Although the luxe watch industry has been going through a mini-crisis of late, with prices on major brands such as Rolex and Patek Philippe seeing a 25-35 percent drop on the secondary market, there’s still no shortage of people looking to get something stellar on their wrist. Just, perhaps, a shortage of cash. Which means prime time for fake watch scammers to make their move.
While the adage "if it feels too good to be true it probably is" should always be followed when considering a significant watch purchase, Esquire Middle East has mined its collective watch knowledge to provide you with some advice. What you need to know is as follows.
If you know the brand you’re after, research the heck out of it online. Get acquainted with the model you like and look at images and videos from all angles. Check official retail prices, and even go to an official dealer and handle the watch for reference.
The best way to avoid being ripped off is to go official (you can find authorised dealers on a brand’s website). Failing that, a trusted dealer or reseller with a good reputation should reduce risk. If someone is trying to sell way below the usual price—for whatever reason—then proceed with extreme caution.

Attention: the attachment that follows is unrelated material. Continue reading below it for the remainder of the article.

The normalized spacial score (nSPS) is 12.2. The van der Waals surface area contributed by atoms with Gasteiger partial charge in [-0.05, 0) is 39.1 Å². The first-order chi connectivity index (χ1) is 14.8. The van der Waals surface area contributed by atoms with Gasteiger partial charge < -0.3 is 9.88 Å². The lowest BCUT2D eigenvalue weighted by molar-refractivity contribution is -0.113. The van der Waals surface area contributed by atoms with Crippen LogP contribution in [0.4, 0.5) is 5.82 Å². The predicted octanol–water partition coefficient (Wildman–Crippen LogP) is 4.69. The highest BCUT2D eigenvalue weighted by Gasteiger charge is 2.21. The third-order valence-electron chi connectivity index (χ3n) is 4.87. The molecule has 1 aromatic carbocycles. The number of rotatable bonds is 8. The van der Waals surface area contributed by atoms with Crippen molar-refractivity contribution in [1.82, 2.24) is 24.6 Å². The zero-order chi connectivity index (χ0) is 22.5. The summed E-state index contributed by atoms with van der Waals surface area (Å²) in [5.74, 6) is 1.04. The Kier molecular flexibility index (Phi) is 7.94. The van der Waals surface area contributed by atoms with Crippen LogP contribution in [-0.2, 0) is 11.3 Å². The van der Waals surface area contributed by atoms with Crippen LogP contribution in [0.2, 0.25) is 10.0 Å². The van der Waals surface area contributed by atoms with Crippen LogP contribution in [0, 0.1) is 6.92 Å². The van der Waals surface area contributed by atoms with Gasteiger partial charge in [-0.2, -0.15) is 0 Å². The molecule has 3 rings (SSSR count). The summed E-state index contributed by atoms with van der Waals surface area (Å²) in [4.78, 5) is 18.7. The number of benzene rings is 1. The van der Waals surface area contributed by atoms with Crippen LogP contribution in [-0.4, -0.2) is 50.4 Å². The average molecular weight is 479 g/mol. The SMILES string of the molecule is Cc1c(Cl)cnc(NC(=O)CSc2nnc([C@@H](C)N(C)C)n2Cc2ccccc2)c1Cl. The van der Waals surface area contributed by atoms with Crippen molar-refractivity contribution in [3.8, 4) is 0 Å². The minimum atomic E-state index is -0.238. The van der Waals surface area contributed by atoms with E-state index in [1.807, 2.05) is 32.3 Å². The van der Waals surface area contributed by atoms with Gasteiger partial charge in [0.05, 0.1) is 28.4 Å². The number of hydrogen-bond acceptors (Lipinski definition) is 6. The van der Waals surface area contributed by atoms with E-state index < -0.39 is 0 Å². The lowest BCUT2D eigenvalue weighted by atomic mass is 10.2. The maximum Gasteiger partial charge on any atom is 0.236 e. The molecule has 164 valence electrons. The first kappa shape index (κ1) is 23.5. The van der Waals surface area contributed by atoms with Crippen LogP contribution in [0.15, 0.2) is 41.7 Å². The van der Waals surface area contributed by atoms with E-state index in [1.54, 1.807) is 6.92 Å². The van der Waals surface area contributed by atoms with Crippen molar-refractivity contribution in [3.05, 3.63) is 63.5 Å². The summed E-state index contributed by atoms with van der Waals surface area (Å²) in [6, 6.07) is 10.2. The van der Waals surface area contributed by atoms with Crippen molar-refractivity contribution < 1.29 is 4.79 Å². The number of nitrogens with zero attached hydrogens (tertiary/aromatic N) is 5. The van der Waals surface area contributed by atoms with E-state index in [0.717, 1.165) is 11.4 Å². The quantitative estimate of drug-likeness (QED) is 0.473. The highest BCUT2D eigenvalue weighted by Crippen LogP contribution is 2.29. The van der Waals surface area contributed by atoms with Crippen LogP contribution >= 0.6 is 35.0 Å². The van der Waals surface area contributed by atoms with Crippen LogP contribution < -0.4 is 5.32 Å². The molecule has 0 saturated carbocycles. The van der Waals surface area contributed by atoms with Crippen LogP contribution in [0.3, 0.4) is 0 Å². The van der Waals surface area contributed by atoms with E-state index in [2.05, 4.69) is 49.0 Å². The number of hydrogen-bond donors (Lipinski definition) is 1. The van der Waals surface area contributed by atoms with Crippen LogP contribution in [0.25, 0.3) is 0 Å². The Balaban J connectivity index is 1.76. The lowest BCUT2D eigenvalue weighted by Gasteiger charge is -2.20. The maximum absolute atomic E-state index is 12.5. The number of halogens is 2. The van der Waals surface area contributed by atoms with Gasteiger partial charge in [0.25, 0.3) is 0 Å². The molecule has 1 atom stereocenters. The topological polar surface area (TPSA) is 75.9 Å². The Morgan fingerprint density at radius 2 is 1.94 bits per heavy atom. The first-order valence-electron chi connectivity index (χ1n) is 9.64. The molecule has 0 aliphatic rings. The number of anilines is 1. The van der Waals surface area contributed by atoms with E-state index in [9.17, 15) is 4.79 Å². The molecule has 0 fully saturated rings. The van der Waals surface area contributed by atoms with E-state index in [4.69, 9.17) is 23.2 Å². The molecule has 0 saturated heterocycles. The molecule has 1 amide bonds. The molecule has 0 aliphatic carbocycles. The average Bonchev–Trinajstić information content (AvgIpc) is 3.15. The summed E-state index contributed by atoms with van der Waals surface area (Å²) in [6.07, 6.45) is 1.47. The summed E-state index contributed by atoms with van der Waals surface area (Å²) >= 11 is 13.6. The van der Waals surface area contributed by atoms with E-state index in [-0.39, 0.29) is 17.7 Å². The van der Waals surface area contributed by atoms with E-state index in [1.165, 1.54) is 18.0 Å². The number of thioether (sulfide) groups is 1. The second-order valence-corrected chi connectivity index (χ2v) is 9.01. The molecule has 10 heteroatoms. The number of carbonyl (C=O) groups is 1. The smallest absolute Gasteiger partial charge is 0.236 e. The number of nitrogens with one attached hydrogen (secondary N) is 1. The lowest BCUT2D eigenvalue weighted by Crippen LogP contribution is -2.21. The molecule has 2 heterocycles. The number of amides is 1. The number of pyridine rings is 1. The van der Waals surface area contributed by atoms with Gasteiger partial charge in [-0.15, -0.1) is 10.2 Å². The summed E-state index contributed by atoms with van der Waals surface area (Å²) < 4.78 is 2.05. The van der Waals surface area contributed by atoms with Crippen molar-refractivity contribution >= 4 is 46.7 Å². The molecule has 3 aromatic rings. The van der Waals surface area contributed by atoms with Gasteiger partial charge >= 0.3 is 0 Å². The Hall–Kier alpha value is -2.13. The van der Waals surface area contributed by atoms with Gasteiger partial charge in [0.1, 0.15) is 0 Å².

Hold it up to your ear and listen for ticking. All of those tiny moving parts are designed to be continuous and smooth, unlike the once-per-second ticks that accompany a quartz. Observe also if the second hand sweeps around the numerals or if it pauses abruptly with each tick. Don’t be afraid to bring out a magnifying glass to get a closer look and compare it to photos of the real deal—if the letters look off, the logo is not aligned, there are any misspellings, or there are unnecessary pusher buttons on a watch that is not a chronograph, walk away.
If possible it’s ideal to have the watch examined by an appraiser before making any purchase. Better still if it comes with the necessary paperwork and documentation, such as a certificate of authenticity, the original box with a matching serial number, and so on. Trust your gut, but as said at the start, if a deal sounds way too good to be true, it probably is.